In the traditional setup, organizations that spend thousands of dollars to recruit talented workers to recover this cost over the time the employee stays with the organization. In the gig setup, it is a lot more difficult to retain your top workers for newer projects.
Traditionally, the employer has had more leverage over their workers through policies like promotions, increments, and bonuses. This creates incentives for the employee to stay with a company for a larger duration of time. These incentives don’t exist with gig workers.
At the same time, lower quality recruits can easily be let go off without the company having to bear the brunt of their poor performance.
In short, the gig economy rewards high performing workers while penalizing lower quality talent. While employers are likely to handsomely reward workers who do a great job, they are also more likely to fire workers who do not meet their objectives. This could create a more competitive environment among workers since it is now a survival of the fittest.
Reliance on third-party tools
Given that the average duration that a worker stays with an employer is likely to come down with the gig economy, the cost of hiring is likely to come down too. However, assessing the quality of a worker does not come cheap. Employers are thus likely to start increasingly reliant on third-party tools for evaluating worker quality. There are a number of different ways this can be done:
Reviews: Platforms like Uber and Airbnb rely on customer ratings and reviews to rank their gig workers. Workers with top ratings are usually rewarded with larger commissions, bigger bonuses and higher priority for future gigs. This helps these organizations retain top-quality talent while weeding out low-quality workers. Organizations like Google Business offer a review platform for gig workers to seek reviews from their clients that could then be used to demonstrate quality.
Certifications: Third-party certifications are a good way to measure the quality of a worker. Online services like Coursera and Simplilearn provide certifications in various programming languages while companies like Google and Microsoft offer their own certification programs for various industries like digital marketing and web development. Employers looking to hire marketers or developers may restrict their hunt to applicants who possess relevant certificates.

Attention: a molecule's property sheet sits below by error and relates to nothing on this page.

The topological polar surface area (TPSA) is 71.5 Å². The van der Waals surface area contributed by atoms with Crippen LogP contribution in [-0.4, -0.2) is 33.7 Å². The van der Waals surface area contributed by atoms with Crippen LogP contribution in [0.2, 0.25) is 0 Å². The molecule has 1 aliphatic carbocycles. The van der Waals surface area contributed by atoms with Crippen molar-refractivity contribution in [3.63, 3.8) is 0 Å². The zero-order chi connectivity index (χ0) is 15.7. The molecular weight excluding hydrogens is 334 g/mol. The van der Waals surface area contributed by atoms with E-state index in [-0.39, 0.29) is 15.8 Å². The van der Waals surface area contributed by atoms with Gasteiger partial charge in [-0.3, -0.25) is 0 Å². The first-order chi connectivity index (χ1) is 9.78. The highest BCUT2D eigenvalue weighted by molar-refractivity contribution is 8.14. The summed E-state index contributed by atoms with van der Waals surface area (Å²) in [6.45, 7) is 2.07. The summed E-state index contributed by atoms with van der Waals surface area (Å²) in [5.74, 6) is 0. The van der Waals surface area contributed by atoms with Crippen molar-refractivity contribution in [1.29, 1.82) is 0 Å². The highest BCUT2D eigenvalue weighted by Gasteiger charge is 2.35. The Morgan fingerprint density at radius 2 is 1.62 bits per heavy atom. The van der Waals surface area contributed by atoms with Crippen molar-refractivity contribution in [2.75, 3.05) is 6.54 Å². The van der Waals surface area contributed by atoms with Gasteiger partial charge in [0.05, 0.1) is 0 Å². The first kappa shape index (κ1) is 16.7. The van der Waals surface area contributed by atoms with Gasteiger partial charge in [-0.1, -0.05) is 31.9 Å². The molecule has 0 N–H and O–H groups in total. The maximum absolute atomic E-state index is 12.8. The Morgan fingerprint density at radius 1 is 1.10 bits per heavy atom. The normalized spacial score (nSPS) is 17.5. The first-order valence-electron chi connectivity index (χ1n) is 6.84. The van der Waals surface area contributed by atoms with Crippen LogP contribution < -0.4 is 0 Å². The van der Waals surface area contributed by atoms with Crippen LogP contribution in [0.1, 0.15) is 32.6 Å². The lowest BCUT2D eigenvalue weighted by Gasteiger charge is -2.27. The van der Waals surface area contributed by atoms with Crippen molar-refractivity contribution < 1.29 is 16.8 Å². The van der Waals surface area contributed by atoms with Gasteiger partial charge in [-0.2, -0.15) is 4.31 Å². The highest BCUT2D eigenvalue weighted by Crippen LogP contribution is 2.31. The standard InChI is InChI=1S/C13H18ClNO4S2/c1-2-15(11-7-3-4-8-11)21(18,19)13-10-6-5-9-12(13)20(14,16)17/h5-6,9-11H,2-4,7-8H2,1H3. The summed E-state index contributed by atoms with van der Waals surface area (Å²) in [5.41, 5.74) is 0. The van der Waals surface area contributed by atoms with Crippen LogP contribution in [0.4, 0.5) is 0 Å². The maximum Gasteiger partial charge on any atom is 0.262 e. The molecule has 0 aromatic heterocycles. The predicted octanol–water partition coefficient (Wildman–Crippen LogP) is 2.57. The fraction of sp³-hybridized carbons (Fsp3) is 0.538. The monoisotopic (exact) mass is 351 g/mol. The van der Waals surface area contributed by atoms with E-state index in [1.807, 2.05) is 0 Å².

As the gig economy works, employers will reduce the time it takes to filter candidates and instead would start relying on third-party certifications and algorithms to find the best candidate for their tasks.
Training and collaborating with gig workers
Organizations typically spend thousands of dollars each year on training their employees and improving their skill-sets. In the gig economy, the onus of training and staying abreast of the latest technologies lie with the worker.
Employers, however, will still need to onboard their workers before they can begin working on new projects. These onboarding sessions will involve training the workers on the various frameworks used by the organization, explaining the background of the project requirement as well as building a relationship between the employer and the worker. This last part is especially valuable for technology projects where the worker is located remotely and may be involved in the project for an extended duration of time.
One of the biggest challenges that employers will face is with ensuring a structured communication line between the employer and their workers. Gig workers tend to prefer their own channels of communication including third-party tools like WhatsApp and email. Although these communication channels are near real-time, they are unstructured and can quickly clutter your communication lines.
The emergence of the gig economy will see a rise in the number of structured, industry-specific communication tools that will help employers collaborate with multiple remote workers through a uniform platform that permits communication over multiple mediums like video, audio, and text without cluttering the channel. These tools shall be customized to a specific industry making collaboration easy.
For instance, medical industry gig workers shall have the ability to quickly upload/download health records without violating HIPAA regulations while web designers shall have access to collaboration tools that enable easy sharing of large size design files with fellow collaborators.